I've considered on and off hiring someone to wash my windows, but I have no idea how to hire someone good. I'd be happy to pay well for completely streak-free windows, but if they're just going to rearrange the streaks, that isn't worth anything to me - I can do that myself.

The problem, of course, is that all window-washers and any number of random odd-job people are incentivized to say "Of course I can give you streak-free windows!"  They need money.  They need to hustle.  Conventional wisdom is that you should apply for jobs even if you aren't confident you can do them.

But this makes it much harder to find someone who actually is good - especially if, like me, you're unaccustomed to hiring people - so I end up hiring no one.

I have heard small business owners make similar complaints - they're often in the market for skilled, competent help before they're in a position to put resources into long-term development, but, because they don't have much experience with hiring, they have trouble finding/identifying people who actually are skilled and competent in and among all the gumption/desperation applicants, so they often end up not hiring at all.

In the shower the other day, it occurred to me that basic income might improve this situation.  An effective basic income program would eliminate the desperation factor, so employer and prospective employee could have a straightforward conversation about their needs and abilities.

So I could say "What I really want is completely streakless windows. A cleaning job that results in streaks has no value to me. Are you able to guarantee streaklessness?"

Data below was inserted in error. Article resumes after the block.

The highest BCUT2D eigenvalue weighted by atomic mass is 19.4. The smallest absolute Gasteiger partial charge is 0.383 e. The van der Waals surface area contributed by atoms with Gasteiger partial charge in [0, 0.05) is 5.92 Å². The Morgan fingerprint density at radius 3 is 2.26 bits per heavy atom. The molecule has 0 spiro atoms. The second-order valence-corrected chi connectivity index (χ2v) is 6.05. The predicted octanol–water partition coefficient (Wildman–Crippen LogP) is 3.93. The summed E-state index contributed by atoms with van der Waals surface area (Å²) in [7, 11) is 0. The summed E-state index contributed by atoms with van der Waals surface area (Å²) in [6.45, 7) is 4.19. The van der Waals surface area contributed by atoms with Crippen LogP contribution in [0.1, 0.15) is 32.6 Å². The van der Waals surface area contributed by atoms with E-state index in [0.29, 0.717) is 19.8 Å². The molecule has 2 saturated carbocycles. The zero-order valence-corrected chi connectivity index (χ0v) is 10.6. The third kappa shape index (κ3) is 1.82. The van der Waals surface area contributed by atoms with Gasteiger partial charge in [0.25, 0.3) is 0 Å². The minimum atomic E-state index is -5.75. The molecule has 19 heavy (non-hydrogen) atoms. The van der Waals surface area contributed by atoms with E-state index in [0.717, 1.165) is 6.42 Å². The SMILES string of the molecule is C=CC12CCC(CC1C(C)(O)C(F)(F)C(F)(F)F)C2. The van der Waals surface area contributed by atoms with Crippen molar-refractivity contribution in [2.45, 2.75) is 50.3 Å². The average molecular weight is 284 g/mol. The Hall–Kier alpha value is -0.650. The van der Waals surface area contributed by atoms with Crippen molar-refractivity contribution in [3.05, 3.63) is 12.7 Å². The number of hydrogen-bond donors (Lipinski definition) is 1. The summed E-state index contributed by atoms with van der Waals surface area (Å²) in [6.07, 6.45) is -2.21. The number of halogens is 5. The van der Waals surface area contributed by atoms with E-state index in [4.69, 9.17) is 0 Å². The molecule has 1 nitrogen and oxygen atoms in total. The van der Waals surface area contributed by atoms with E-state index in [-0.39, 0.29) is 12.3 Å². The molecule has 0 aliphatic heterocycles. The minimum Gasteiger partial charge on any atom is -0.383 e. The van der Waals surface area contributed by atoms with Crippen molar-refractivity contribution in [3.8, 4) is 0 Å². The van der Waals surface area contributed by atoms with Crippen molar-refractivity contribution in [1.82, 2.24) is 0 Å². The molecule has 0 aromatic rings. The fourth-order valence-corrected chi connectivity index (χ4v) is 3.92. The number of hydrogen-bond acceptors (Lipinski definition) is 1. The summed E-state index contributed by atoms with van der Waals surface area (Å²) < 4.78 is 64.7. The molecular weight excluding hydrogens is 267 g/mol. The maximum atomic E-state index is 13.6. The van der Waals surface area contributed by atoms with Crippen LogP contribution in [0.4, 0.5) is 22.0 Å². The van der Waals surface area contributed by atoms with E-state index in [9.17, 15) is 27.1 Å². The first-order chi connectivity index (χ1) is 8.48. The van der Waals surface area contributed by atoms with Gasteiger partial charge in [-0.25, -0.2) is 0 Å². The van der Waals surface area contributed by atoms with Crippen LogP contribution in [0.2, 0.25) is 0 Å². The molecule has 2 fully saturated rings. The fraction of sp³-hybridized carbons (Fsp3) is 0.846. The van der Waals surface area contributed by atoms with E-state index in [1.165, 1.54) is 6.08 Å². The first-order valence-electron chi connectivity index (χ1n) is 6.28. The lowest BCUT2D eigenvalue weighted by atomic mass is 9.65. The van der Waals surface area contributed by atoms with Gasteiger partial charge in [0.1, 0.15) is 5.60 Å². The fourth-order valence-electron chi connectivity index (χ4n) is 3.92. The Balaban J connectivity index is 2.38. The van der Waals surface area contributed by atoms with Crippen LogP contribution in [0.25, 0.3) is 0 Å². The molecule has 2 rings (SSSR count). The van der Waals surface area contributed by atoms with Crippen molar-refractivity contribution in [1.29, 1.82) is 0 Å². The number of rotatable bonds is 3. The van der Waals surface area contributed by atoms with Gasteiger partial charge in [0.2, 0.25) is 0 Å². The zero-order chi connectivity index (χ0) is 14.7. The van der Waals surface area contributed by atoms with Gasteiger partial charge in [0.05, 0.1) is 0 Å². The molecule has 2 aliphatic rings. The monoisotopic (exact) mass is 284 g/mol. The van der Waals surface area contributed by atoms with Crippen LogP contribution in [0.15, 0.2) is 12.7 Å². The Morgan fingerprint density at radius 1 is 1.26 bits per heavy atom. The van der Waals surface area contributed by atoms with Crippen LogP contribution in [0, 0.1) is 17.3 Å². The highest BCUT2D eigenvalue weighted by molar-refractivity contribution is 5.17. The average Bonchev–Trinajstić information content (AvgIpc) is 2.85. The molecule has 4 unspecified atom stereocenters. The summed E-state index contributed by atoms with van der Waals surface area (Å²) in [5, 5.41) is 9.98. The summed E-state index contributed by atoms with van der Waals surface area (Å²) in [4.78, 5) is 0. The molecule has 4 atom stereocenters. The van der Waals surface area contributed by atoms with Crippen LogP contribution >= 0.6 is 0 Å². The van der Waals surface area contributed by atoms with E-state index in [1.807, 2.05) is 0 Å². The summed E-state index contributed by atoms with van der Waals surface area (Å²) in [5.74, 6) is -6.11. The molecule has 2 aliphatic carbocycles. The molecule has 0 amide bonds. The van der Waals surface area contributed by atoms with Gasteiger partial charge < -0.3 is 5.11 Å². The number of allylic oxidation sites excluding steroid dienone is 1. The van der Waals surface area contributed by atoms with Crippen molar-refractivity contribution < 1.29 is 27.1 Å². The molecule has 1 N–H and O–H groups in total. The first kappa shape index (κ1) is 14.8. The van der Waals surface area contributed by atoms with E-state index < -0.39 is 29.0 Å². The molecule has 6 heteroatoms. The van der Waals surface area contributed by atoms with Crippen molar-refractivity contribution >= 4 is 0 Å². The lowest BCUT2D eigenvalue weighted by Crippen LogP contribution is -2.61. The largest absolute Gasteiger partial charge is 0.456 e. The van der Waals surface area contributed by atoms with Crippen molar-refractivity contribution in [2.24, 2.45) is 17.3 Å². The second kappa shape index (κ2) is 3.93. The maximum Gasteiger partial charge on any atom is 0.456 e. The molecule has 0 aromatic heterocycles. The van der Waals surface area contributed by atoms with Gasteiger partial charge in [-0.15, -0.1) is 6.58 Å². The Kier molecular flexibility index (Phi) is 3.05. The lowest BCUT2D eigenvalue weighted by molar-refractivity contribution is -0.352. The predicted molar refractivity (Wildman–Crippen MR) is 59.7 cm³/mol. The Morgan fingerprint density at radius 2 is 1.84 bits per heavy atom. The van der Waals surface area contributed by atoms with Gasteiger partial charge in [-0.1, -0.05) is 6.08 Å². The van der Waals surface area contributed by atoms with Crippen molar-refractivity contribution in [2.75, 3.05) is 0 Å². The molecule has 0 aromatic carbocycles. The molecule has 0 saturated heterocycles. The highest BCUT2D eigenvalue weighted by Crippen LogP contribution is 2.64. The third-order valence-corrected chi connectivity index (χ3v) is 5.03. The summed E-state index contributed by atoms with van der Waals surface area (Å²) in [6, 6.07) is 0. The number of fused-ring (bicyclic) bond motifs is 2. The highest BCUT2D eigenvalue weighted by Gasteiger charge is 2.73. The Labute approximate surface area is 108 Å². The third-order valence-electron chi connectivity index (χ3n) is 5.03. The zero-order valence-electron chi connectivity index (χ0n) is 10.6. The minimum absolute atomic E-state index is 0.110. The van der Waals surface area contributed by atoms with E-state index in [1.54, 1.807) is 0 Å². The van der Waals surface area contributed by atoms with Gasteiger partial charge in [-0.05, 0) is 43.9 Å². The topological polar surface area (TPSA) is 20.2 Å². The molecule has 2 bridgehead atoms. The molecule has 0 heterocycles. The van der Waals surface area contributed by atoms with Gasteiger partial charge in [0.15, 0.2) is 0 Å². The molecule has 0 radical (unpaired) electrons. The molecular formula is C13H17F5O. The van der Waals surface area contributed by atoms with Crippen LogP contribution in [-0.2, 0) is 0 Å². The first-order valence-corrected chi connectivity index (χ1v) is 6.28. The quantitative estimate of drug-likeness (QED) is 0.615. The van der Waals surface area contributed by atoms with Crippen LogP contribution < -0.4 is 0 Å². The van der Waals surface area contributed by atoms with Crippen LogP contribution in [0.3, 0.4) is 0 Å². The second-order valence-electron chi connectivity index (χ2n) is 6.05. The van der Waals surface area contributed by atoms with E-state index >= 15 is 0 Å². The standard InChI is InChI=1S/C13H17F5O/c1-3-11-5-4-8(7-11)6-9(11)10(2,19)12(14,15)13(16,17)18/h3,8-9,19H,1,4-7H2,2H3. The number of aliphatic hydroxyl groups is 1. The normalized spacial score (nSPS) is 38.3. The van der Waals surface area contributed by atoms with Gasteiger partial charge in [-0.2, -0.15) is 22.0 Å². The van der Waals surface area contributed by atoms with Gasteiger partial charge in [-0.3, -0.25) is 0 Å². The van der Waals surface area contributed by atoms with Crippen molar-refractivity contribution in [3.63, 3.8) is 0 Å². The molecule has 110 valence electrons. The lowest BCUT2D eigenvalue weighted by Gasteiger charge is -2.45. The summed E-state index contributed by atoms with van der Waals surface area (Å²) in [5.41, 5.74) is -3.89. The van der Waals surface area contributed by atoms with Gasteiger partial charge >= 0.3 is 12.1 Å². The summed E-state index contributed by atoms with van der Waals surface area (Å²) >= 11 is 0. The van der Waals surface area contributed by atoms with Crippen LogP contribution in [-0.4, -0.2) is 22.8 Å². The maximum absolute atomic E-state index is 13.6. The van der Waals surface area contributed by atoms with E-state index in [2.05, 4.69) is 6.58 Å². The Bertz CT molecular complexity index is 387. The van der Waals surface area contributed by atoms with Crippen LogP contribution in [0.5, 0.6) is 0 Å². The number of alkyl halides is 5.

And my prospective window cleaner would have the leeway to say "You know, I don't think I can do a job that could make you happy." Or to quote me a ridiculously high price since I'm so needy and demanding, which I can then accept or reject depending on what it's worth to me.

And my prospective window cleaner would be far less likely to be a person who's bad at cleaning windows, because people who are bad at cleaning windows aren't going to be going around looking for window cleaning jobs.

I did one brief, cursory google and couldn't find much on how basic income interacts with the hiring experience from an employer's point of view.  So I started looking into the logistics of Ontario's basic income pilot, to see whether it could produce relevant results . . . and, that very day, the government cancelled the basic income pilot.


In recent discussions of introducing pharmacare, I was surprised to see the idea raised of pharmacare covering people who don't already have a drug plan through work.

That seems like an administrative nightmare. (How will the government know who does and doesn't have drug coverage through work?  Will pharmacare cover my the large co-pay in my workplace plan? Do we have to worry about coverage gaps if we lose our job?)

But it also seems like it would be a lot more convenient for employers if pharmacare were universal.  Employers wouldn't have to administer or pay for drug plans any more. Employers who don't provide drug plans wouldn't lose quality employees who can pick and choose to other employers with better benefits. And employers who already provide good benefits would immediately realize significant savings by not having to do so any more.


When they were talking about creating an Ontario pension plan, they were also talking about having it apply only to people who don't have pensions through work.